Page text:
Ken Pattenden, when he is not at his computer
My 85-year old English father-in-law is remarkably computer literate.
(He is also in remarkably good shape (note photo above), but more about computer literacy.
As an avid reader of this blog, I thought it only fair to put a picture of him in here. (Don't worry mom, you're next).
In any event, even though he is computer literate, old habits die hard.
When he emails, he writes out the email longhand on a yellow legal pad with a pen. Then he proofreads it and edits it and corrects it. When he is ready, the then transcribes the email draft onto the computer and hits send.
This process might bring a smile to the faces of the more 'computer literate' until we start to look at how most of us use Final Cut Pro or Avid or Adobe Premier other editing software.
In the 'convential' television and video world (and indeed the way I was taught at both Columbia University and CBS News) we took the raw footage and logged it by timecode notes. If we had time and money we transcribed the interveiws. Then we wrote out a written script of what the final film would be. Then we went into an edit suite and transposed that written script back into video.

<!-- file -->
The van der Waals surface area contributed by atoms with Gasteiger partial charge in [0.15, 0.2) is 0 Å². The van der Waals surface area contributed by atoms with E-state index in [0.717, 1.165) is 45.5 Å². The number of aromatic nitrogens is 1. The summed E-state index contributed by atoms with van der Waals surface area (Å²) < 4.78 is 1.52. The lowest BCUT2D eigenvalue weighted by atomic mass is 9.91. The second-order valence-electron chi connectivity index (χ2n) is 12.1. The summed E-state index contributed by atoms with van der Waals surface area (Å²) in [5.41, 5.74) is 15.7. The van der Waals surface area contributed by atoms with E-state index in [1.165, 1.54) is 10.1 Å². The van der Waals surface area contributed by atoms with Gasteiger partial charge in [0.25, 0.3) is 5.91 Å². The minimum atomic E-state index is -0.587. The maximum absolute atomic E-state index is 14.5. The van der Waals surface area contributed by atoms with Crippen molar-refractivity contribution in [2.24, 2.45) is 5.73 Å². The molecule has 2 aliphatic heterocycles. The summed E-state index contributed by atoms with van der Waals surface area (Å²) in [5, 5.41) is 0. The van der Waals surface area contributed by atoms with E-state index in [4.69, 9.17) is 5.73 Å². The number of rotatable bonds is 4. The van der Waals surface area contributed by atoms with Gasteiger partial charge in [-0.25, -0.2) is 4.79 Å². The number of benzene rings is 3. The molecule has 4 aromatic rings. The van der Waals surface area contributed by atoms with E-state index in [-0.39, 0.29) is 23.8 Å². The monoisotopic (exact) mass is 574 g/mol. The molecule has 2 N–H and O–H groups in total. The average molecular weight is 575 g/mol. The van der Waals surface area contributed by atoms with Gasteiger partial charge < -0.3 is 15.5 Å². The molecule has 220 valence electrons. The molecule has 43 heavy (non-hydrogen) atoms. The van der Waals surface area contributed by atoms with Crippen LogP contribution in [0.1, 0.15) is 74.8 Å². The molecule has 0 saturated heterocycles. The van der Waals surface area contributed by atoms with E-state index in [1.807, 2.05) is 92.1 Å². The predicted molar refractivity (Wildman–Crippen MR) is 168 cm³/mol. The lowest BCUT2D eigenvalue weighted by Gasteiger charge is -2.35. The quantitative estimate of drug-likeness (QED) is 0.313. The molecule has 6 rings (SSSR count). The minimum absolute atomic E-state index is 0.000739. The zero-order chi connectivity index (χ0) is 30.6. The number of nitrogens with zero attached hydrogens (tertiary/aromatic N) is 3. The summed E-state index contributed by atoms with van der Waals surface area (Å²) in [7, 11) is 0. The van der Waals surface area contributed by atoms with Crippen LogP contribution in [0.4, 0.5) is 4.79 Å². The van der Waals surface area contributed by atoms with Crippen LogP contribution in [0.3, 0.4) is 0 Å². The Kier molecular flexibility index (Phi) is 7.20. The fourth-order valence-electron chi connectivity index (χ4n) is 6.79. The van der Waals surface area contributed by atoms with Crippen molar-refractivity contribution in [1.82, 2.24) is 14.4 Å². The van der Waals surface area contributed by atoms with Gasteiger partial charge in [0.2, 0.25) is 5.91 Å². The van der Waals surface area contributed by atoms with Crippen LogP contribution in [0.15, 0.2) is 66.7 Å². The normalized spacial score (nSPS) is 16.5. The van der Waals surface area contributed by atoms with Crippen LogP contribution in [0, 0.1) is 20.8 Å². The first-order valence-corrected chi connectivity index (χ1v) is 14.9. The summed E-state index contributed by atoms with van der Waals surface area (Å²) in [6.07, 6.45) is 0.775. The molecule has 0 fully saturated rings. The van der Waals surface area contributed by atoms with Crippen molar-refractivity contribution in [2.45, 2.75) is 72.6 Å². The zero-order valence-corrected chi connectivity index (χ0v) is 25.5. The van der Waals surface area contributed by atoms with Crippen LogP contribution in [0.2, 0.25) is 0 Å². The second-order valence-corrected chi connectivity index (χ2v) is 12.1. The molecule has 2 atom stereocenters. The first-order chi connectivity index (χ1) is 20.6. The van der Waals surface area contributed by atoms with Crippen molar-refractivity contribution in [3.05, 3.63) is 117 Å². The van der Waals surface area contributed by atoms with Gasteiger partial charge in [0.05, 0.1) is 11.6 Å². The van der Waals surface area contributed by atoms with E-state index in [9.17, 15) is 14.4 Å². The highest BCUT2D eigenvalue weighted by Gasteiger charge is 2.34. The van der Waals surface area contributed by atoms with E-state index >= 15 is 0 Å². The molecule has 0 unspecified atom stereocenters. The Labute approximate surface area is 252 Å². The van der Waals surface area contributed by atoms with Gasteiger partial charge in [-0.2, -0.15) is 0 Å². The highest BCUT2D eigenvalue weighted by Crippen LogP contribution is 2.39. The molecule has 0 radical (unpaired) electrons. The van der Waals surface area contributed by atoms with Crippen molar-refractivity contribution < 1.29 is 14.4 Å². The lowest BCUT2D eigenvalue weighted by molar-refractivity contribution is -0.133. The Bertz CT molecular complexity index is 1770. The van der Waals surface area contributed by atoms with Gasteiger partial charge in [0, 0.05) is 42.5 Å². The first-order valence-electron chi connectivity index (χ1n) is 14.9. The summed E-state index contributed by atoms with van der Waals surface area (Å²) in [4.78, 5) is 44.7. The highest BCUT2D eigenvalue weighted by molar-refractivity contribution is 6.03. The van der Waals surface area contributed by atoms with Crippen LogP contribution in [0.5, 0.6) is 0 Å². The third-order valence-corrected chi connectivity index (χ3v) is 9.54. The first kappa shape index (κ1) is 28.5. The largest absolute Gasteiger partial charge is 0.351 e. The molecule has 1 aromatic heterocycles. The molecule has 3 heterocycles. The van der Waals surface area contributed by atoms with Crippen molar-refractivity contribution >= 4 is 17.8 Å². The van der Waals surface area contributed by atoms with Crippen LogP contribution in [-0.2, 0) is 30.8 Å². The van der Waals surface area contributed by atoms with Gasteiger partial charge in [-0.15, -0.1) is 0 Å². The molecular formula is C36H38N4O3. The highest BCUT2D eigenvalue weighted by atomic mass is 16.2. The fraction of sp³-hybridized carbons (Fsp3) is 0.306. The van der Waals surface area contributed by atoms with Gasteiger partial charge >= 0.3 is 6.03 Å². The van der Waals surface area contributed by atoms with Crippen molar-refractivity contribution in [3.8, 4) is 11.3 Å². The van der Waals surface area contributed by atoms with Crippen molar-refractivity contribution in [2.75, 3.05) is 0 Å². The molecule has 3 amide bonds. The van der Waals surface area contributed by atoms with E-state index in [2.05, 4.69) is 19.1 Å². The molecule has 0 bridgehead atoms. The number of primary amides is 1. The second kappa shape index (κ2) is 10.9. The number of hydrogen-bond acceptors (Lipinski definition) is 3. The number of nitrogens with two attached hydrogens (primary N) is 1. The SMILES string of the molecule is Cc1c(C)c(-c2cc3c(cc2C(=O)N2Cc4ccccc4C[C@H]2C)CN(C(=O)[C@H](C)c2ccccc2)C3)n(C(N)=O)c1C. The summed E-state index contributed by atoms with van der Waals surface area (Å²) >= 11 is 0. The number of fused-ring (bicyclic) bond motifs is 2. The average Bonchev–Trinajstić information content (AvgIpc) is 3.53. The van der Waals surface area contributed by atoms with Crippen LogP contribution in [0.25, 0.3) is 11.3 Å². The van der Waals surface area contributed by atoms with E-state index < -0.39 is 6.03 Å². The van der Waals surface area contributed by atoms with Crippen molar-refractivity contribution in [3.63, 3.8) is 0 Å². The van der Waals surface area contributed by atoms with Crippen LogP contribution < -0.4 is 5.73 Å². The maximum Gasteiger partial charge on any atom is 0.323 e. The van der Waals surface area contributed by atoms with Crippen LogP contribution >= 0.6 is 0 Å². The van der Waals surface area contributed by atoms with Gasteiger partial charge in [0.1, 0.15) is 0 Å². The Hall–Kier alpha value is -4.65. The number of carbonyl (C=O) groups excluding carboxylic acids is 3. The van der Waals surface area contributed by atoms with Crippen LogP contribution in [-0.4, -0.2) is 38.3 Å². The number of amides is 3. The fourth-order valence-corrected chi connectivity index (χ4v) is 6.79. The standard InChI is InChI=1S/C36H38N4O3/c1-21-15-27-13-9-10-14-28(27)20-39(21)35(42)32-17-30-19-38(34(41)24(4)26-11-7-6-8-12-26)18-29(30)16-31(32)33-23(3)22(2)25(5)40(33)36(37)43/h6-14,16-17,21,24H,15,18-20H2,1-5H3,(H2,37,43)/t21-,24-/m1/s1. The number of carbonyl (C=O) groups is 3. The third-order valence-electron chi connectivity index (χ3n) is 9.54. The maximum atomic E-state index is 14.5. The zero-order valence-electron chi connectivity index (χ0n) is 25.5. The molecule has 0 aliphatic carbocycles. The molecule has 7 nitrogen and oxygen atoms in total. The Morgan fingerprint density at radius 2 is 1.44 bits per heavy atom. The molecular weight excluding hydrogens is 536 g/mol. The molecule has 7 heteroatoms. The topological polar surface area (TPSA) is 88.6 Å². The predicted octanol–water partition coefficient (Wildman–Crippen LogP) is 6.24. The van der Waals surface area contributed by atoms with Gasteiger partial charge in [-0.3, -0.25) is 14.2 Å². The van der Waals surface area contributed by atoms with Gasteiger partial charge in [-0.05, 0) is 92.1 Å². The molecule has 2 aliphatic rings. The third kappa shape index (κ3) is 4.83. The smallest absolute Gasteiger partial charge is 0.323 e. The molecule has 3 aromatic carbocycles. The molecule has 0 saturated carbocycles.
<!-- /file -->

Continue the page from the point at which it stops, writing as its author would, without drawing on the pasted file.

This, my friends, is no different from what my father-in-law does.
Ken has been confronted with a new technology, but what he has done is to marry his old way of working with this new technology. We do the same with films and video, The notion of converting one medium (in this case video) into another one (text) and then working in text and in the end converting that text back to video is not only an inordinate waste of time, it is also inherently destructive to the quality of the final product. It dilutes the power of the video.
Now, just as you are already quite adept at 'composing' direclty onto emails or word processing software, I want you to start 'composing' or 'scripting' your videos and films directly onto Final Cut Pro or Adobe or Sony Vegas timelines. In other words, buid the video from video. Drag your clips and soundbites direclty onto the timeline and massage them around until you get a very rough cut of how your film or scene is going to look. Then appy the soundbites. When that is done, narrate to what you see.
This is how we use Final Cut Pro or Avid Express as a scriptwriting tool as well as an editing tool.
It also keeps the video 'pure'. After all, what the viewer is going to see is what is in the video.
In the next few weeks, I will be talking more about this idea of 'direct scripting' as opposed to the rather laborious and time consuming (and destructive) process of 'writing a script'.
In the meantime, try working a few minutes like this with something you have shot already.
Just lay in the shots and massage them around. Don't worry about 'getting it wrong', that is the whole power of non-linear. You can always change it up and then change it up again, until it feels right.
Let me know how this goes.
And Ken, if you are reading this, you might try writing a comment here directly on the software. I will be happy to come over and show you how easy this is. Later, we can do video,